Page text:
Process of Guilt on Thee Facebooks

Division Records website

Bleak Recordings website

 

Sundus Abdulghani & Trunk, Sundus Abdulghani & Trunk

Sundus-Abdulghani-Trunk-self-titled

The challenge for an outfit like Stockholm’s Sundus Abdulghani & Trunk, whose self-titled debut arrives via respected purveyor Kozmik Artifactz, lies separating themselves from the shadow of fellow Swedes Blues Pills, whose semi-psych heavy-blues-rocking first album has cast a wide influence that can be heard here as well as in any number of other bands currently kicking around the Euro underground proffering as balance of soul and heavy rock as songs like “It Ain’t Love (But Close Enough)” and “Like Water” do here. Where Sundus Abdulghani & Trunk most succeed in doing this is in the harmonies of “Black Magic Man,” which brings to mind classic acid folk while holding to a heavy blues vibe, but there are other moments throughout when individuality flourishes as well. The attitude is laid on a bit thick in “Them Dames,” but the hooks of “Sister Sorrow,” “She Knows,” “The Devil’s Got a Hold on You” and “Stay” and the burgeoning sense of arrangements complementing Abdulghani’s vocals do well in helping cast an identity one hopes will continue to develop.

Sundus Abdulghani & Trunk on Thee Facebooks

Kozmik Artifactz website

 

Owlcrusher, Owlcrusher

owlcrusher owlcrusher

Conceived by guitarist/vocalist Andrew Spiers, bassist/vocalist Steve Hobson and drummer Damien McKeown, Banbridge trio Owlcrusher conjure three extended, slicing slabs of black-singed sludge extremity on their self-titled Seeing Red Records debut, and it’s enough to make one wonder just what the fuck is going on in Northern Ireland to inspire such outright bleakness. Beginning with the 16-minute “Feeble Preacher” (also the longest inclusion here; immediate points), Owlcrusher’s Owlcrusher lumbers excruciatingly forth with screams and growls cutting through a tonality geared for max-volume consumption, though it remains to be seen who is consuming whom as “Feeble Preacher” gives way to the likewise scorched eponymous “Owlcrusher” (11:30) and 15-minute closer “Spoiler,” the last of which brings the only real moment of letup on the album after about nine minutes in, and even that takes the form of an interlude of Khanate-style minimalist ambience before the rolling megacrush resumes and plods to a somehow-even-heavier finish. Clearly a band pushing themselves toward the superlative, Owlcrusher get there much faster than their crawling tones would have you believe. Madness.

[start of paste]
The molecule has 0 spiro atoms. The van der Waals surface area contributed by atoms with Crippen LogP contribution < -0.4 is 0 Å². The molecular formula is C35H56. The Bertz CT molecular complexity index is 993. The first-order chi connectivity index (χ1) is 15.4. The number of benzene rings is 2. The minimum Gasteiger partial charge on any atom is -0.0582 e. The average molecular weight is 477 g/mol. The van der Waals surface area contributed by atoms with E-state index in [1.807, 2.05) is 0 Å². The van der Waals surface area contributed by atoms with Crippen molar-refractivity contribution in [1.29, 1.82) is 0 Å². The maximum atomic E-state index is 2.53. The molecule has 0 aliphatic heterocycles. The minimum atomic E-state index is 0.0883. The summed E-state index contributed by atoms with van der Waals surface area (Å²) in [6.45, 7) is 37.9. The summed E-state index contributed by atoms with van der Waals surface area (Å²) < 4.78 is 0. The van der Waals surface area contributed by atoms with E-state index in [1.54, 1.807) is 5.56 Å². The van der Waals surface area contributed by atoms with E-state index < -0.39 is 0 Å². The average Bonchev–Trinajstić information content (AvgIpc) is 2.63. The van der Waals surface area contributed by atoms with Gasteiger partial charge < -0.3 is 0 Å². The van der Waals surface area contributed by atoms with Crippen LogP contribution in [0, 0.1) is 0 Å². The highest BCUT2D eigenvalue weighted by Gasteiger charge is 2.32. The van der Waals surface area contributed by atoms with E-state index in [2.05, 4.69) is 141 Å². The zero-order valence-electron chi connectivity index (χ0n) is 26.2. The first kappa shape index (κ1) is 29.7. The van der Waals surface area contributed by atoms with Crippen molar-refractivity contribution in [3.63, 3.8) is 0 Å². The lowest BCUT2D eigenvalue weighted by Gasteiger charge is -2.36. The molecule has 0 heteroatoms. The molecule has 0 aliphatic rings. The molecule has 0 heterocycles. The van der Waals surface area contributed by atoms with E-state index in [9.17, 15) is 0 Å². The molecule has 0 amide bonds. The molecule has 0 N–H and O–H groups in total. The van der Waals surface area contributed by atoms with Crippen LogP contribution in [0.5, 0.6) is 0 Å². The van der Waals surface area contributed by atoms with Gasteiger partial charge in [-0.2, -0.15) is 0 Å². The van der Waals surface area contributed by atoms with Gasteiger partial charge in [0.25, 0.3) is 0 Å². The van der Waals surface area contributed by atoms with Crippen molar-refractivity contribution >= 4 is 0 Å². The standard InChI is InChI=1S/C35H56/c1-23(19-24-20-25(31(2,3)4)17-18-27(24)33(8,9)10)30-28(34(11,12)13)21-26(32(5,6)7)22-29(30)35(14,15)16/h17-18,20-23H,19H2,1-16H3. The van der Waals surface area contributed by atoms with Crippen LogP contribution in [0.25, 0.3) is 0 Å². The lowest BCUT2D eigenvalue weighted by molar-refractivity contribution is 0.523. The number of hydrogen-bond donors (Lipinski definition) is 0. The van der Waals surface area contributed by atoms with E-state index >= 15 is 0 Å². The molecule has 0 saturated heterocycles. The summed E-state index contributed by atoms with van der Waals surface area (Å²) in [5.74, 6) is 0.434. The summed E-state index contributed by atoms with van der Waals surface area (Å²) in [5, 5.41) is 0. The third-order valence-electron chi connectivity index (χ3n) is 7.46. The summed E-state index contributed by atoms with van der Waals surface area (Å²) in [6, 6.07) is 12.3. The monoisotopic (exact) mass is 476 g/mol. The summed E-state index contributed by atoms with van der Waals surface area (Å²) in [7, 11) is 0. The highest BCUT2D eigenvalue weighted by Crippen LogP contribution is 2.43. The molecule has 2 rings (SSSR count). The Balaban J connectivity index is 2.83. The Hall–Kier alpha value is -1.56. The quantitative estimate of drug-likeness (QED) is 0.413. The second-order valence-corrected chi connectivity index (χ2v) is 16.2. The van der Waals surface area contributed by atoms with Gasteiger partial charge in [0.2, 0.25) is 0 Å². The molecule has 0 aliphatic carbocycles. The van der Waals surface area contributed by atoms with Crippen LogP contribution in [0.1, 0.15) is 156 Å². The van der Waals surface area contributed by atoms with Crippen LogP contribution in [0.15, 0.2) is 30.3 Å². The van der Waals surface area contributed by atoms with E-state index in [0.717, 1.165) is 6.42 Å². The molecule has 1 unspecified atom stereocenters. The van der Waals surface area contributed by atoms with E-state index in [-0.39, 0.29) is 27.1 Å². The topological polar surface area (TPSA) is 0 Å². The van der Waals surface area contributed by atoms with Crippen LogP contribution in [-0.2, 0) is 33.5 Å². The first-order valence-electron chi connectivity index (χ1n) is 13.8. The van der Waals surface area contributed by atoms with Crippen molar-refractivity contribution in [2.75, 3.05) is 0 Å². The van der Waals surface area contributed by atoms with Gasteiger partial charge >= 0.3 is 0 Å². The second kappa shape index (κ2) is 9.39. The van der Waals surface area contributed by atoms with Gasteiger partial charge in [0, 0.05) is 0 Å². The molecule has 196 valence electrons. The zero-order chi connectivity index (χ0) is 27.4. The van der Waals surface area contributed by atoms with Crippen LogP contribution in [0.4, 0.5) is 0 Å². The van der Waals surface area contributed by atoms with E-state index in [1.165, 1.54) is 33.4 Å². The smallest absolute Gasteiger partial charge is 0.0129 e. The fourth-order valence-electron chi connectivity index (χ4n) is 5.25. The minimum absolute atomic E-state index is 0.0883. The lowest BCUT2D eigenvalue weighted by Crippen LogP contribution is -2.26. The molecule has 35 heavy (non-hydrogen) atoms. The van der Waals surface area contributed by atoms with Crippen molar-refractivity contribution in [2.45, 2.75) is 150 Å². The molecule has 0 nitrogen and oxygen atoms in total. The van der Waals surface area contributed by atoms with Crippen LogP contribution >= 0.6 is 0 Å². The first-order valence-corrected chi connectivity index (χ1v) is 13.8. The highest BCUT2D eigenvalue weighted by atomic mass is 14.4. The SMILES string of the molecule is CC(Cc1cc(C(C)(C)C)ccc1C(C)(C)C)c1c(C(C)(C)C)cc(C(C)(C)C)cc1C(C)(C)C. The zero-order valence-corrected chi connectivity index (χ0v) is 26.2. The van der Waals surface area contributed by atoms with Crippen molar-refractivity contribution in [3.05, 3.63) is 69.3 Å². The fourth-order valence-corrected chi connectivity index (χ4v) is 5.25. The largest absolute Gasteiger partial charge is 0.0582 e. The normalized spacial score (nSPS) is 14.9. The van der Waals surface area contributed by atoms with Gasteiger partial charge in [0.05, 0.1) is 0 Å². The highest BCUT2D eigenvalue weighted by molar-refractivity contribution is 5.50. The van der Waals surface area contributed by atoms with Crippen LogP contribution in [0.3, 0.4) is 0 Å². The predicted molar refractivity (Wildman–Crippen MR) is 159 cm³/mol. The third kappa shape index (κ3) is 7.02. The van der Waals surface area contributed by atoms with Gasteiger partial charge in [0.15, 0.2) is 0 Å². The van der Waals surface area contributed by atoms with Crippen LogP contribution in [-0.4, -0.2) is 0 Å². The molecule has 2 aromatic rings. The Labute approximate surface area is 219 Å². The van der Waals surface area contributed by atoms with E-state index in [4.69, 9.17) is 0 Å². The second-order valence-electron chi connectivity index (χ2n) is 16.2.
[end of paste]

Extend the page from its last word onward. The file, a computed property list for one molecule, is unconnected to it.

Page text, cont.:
Owlcrusher on Thee Facebooks

Seeing Red Records on Bandcamp

 

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Six Dumb Questions with Destroyer of Light

Posted in Six Dumb Questions on August 30th, 2017 by JJ Koczan

destroyer of light

Name your band Destroyer of Light and you’re setting up some pretty serious expectations on the part of your audience. The Austin-based outfit — veterans of Psycho CaliforniaFreak TulsaElectric Funeral in Denver and others — have never tackled those expectations as head-on as they do with the newly-released Chamber of Horrors, their third album. Songs like “Into the Smoke” and “Luxcrusher” bring a refocused approach on grim, rolling doom even from what the band presented on 2014’s Bizarre Tales Vol. 2, and the chugging, driving, lumbering pummel suits them remarkably well, coming as it does complemented by a persistently bleak atmosphere summarized in the title. More than they ever have before, Destroyer of Light are putting their listeners in a specific place. And it’s pretty damn horrific in there.